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Mechanisms of Auxin-dependent Signaling in the Endoplasmic Reticulum (AuxinER)
Start date: Jun 1, 2015, End date: May 31, 2020 PROJECT  ONGOING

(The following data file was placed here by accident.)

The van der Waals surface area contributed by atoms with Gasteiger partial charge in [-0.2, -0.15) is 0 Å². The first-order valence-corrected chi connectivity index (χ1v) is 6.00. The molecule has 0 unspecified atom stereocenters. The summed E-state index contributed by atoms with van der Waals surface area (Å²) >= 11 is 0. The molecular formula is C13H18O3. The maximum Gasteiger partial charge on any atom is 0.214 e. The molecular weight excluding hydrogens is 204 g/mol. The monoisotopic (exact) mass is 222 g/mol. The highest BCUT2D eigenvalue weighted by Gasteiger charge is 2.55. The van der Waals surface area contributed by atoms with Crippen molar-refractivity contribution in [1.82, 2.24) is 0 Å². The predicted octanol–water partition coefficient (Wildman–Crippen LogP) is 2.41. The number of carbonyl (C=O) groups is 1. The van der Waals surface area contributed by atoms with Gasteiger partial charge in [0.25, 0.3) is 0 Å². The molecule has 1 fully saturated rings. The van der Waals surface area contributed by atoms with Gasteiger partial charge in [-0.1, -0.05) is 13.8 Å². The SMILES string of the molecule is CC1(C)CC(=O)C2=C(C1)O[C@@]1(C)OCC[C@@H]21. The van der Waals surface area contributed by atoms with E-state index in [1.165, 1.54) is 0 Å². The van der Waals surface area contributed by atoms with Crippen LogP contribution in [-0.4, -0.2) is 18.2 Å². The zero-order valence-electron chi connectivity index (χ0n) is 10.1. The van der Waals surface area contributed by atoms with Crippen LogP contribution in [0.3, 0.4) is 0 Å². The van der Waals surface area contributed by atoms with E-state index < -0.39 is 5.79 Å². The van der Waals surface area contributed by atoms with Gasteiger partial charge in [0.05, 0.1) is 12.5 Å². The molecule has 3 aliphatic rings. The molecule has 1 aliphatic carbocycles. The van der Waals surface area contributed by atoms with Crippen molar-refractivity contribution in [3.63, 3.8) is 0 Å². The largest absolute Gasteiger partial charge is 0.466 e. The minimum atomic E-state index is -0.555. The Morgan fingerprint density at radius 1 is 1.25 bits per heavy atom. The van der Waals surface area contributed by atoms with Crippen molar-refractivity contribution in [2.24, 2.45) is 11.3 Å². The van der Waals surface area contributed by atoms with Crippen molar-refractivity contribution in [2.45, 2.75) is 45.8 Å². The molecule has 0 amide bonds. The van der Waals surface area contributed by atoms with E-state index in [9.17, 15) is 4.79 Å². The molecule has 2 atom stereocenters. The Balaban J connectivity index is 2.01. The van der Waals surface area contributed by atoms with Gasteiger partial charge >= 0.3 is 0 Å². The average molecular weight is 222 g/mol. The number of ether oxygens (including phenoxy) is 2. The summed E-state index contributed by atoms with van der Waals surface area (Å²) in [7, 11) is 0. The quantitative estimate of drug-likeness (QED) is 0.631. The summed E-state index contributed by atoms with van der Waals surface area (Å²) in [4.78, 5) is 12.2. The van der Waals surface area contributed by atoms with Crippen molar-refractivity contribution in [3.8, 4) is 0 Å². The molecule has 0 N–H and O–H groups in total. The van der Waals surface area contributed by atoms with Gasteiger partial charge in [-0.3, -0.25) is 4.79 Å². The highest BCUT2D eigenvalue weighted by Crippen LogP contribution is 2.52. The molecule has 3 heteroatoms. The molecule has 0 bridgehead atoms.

The phytohormone auxin has profound importance for plant development. The extracellular AUXIN BINDING PROTEIN1 (ABP1) and the nuclear AUXIN F-BOX PROTEINs (TIR1/AFBs) auxin receptors perceive fast, non-genomic and slow, genomic auxin responses, respectively. Despite the fact that ABP1 mainly localizes to the endoplasmic reticulum (ER), until now it has been proposed to be active only in the extracellular matrix (reviewed in Sauer and Kleine-Vehn, 2011). Just recently, ABP1 function was also linked to genomic responses, modulating TIR1/AFB-dependent processes (Tromas et al., 2013). Intriguingly, the genomic effect of ABP1 appears to be at least partially independent of the endogenous auxin indole 3-acetic acid (IAA) (Paque et al., 2014). In this proposal my main research objective is to unravel the importance of the ER for genomic auxin responses. The PIN-LIKES (PILS) putative carriers for auxinic compounds also localize to the ER and determine the cellular sensitivity to auxin. PILS5 gain-of-function reduces canonical auxin signaling (Barbez et al., 2012) and phenocopies abp1 knock down lines (Barbez et al., 2012, Paque et al., 2014). Accordingly, a PILS-dependent substrate could be a negative regulator of ABP1 function in the ER. Based on our unpublished data, an IAA metabolite could play a role in ABP1-dependent processes in the ER, possibly providing feedback on the canonical nuclear IAA-signaling. I hypothesize that the genomic auxin response may be an integration of auxin- and auxin-metabolite-dependent nuclear and ER localized signaling, respectively. This proposed project aims to characterize a novel auxin-signaling paradigm in plants. We will employ state of the art interdisciplinary (biochemical, biophysical, computational modeling, molecular, and genetic) methods to assess the projected research. The identification of the proposed auxin conjugate-dependent signal could have far reaching plant developmental and biotechnological importance.
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